How to Document Domestic Abuse

worried woman and drinking man

Being trapped in an abusive relationship damages every aspect not only of the victim’s life but also that of the children witnessing the crime. Domestic-violence-related deaths across the nation account for around 30 percent of murders, but in Utah, it’s 44 percent. And women are the most likely victims.

If you are experiencing domestic violence, or if you know someone who is, staying silent is not the solution. There are ways you can fight back. The first thing you have to do is to document the abuse so that you will have substantial pieces of evidence to back up your claims in court. This is especially useful when filing for divorce. Your divorce lawyer in Salt Lake City can use these pieces of evidence to win your case for child support and custody.

Under Utah law, domestic violence includes any physical violence or harm (or even a threat) toward a cohabitant. Here are tips to safely and adequately document instances of abuse:

1. Medical reports documenting the injuries sustained by the victim.

Given the spike in domestic violence cases nationwide, health care providers are being trained to recognize signs of abuse. When you get the chance, visit a doctor and show your injuries. It can also be a safe space to disclose the abuse.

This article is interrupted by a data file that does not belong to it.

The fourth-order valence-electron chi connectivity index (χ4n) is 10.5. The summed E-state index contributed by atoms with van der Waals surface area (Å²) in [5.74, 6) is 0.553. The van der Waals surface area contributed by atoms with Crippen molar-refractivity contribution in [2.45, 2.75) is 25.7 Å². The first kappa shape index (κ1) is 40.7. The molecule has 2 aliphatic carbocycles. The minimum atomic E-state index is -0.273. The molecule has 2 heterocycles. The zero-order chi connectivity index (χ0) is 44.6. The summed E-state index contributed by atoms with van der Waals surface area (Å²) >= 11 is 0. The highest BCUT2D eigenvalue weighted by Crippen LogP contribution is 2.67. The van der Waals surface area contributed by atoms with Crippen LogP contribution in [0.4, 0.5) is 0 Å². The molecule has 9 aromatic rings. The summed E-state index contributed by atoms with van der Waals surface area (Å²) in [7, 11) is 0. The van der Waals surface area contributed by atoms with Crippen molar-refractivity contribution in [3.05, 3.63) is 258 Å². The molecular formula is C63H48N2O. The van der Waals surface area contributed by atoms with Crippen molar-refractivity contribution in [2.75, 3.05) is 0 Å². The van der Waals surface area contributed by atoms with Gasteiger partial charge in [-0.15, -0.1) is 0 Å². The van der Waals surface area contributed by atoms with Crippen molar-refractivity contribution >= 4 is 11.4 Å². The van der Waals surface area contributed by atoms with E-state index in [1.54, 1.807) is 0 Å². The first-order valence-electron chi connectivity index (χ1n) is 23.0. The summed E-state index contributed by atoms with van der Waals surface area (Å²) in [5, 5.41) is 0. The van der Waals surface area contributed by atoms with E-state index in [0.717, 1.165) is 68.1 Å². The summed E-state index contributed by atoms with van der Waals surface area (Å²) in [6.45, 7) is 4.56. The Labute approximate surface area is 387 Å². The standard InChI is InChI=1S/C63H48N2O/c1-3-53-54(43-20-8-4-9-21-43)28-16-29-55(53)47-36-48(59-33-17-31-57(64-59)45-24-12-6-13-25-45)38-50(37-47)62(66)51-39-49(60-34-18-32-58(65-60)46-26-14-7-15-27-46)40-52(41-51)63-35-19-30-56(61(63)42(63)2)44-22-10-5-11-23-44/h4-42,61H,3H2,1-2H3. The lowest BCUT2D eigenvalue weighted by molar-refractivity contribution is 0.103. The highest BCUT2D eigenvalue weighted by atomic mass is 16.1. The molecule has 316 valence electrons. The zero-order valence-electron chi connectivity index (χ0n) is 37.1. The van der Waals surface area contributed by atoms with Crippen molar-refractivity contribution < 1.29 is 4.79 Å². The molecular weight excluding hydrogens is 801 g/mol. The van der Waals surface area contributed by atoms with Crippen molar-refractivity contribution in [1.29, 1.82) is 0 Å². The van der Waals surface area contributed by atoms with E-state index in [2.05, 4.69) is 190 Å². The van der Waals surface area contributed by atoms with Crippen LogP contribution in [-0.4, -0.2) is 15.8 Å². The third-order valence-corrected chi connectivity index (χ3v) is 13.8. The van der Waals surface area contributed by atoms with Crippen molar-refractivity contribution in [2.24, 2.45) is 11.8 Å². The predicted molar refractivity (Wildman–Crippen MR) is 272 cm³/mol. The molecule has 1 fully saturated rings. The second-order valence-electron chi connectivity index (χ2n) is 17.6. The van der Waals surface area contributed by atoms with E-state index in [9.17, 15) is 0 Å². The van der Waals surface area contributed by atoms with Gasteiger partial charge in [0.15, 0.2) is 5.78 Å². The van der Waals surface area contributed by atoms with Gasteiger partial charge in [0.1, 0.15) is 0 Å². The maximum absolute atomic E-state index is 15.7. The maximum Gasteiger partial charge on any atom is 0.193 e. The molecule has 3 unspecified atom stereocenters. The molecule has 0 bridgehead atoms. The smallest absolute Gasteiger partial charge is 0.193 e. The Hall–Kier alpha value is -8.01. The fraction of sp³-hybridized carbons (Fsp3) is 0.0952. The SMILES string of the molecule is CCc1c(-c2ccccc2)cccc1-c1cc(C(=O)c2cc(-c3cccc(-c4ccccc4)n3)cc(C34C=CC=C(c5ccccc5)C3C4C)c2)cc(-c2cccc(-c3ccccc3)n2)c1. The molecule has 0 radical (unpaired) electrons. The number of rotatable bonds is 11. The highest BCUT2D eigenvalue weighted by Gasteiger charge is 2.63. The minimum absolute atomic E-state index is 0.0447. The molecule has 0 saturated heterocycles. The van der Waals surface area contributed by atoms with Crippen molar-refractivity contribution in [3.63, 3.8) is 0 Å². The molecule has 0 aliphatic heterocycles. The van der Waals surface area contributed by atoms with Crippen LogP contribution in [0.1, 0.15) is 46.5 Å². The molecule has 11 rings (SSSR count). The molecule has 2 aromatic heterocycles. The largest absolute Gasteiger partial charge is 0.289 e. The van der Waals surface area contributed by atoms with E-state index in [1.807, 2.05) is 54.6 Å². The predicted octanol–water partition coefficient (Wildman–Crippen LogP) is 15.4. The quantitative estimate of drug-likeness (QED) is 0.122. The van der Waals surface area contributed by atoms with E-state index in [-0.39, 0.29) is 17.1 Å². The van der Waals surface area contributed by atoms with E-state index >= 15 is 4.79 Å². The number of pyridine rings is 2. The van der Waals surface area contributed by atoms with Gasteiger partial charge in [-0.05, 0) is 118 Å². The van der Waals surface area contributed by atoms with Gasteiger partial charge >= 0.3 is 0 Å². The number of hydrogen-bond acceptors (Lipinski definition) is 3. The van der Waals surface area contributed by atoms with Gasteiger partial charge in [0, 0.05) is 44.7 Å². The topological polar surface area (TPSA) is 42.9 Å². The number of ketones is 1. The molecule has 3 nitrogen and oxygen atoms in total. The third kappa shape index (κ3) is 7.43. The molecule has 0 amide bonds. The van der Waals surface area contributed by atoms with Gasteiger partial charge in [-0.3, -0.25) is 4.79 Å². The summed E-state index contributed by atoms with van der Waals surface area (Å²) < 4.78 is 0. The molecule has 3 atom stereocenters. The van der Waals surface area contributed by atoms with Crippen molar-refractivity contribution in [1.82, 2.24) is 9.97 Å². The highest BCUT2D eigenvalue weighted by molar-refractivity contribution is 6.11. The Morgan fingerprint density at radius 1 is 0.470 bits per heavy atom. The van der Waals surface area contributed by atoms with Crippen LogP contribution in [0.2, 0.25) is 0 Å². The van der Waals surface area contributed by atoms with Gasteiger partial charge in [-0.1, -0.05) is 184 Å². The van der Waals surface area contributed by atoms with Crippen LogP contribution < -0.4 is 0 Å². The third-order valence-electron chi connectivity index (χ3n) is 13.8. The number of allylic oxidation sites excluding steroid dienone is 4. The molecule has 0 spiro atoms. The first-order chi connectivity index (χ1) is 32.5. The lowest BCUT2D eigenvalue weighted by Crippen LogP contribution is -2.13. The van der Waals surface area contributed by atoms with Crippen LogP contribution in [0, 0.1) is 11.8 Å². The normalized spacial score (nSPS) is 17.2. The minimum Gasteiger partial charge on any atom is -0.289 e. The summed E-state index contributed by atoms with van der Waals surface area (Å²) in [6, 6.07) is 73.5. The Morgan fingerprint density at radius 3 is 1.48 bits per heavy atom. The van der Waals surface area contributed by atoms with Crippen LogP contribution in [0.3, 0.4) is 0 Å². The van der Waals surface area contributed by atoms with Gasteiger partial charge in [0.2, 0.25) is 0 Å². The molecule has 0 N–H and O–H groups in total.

Medical records contain a variety of information that can be useful in legal proceedings such as photographs taken of the injuries, body maps that can document the extent and location of injuries, and even details about the emotional impact of the abuse.

2. Set up a recording device at home.

woman on her laptop looking at cctv footageA clear video or even audio recording of the abuse is a solid piece of evidence that is hard to refute. If you have a mobile phone, it most likely has a recording app that will let you record in the background. You can also purchase video-recording devices and set them up in places where the violence usually occurs.

You can also outsmart them and record them verbally admitting to abusing you in the duration of your relationship.

Save all of your files online in file storage websites such as Dropbox and Google Drive. Be careful always not to share the passwords with anyone. Delete the files in your recording device for your safety. If you have a trusted friend, send all of the data to them so that you will have backup files. You can also save your files offline, in a flash drive for example, but be sure to hide it carefully.

3. Ask for official reports from organizations that support survivors of domestic violence.

Whether it’s a shelter, a law firm, or a support helpline, official reports from reputable organizations can also support your case. Reports like these help demonstrate that you’re telling the truth and you have reached out for help.

Going through domestic violence can make you feel hopeless and weak, but it’s far from the truth. Your freedom from an abusive relationship is in your hands. With the right help and advice, you can build a case for yourself and start your fight for a healthy home life.

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